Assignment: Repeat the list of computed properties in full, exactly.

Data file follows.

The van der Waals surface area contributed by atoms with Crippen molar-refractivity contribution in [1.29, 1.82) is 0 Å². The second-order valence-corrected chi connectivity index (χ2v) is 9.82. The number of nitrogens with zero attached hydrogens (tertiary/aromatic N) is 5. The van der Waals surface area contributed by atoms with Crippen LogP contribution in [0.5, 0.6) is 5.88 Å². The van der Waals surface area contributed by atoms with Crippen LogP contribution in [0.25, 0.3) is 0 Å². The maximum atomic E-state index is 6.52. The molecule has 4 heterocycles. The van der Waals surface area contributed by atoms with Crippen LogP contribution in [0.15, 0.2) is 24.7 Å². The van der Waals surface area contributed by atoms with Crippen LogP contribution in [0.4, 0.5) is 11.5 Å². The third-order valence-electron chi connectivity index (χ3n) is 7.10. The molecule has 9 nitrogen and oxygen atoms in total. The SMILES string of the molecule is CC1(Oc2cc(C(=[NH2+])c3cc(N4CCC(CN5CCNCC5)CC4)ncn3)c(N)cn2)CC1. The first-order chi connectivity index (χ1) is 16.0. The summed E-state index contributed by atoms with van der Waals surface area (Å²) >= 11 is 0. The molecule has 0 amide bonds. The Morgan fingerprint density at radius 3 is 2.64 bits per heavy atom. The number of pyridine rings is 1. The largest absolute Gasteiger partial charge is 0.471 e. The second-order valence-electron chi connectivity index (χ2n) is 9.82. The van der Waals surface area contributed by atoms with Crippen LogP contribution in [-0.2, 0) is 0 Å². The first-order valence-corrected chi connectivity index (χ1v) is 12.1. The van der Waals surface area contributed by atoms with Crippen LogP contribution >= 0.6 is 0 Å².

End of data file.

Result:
The van der Waals surface area contributed by atoms with Crippen molar-refractivity contribution in [1.29, 1.82) is 0 Å². The second-order valence-corrected chi connectivity index (χ2v) is 9.82. The number of nitrogens with zero attached hydrogens (tertiary/aromatic N) is 5. The van der Waals surface area contributed by atoms with Crippen LogP contribution in [0.5, 0.6) is 5.88 Å². The van der Waals surface area contributed by atoms with Crippen LogP contribution in [0.25, 0.3) is 0 Å². The maximum atomic E-state index is 6.52. The molecule has 4 heterocycles. The van der Waals surface area contributed by atoms with Crippen LogP contribution in [0.15, 0.2) is 24.7 Å². The van der Waals surface area contributed by atoms with Crippen LogP contribution in [0.4, 0.5) is 11.5 Å². The third-order valence-electron chi connectivity index (χ3n) is 7.10. The molecule has 9 nitrogen and oxygen atoms in total. The SMILES string of the molecule is CC1(Oc2cc(C(=[NH2+])c3cc(N4CCC(CN5CCNCC5)CC4)ncn3)c(N)cn2)CC1. The first-order chi connectivity index (χ1) is 16.0. The summed E-state index contributed by atoms with van der Waals surface area (Å²) >= 11 is 0. The molecule has 0 amide bonds. The Morgan fingerprint density at radius 3 is 2.64 bits per heavy atom. The number of pyridine rings is 1. The largest absolute Gasteiger partial charge is 0.471 e. The second-order valence-electron chi connectivity index (χ2n) is 9.82. The van der Waals surface area contributed by atoms with Crippen LogP contribution in [-0.2, 0) is 0 Å². The first-order valence-corrected chi connectivity index (χ1v) is 12.1. The van der Waals surface area contributed by atoms with Crippen LogP contribution >= 0.6 is 0 Å².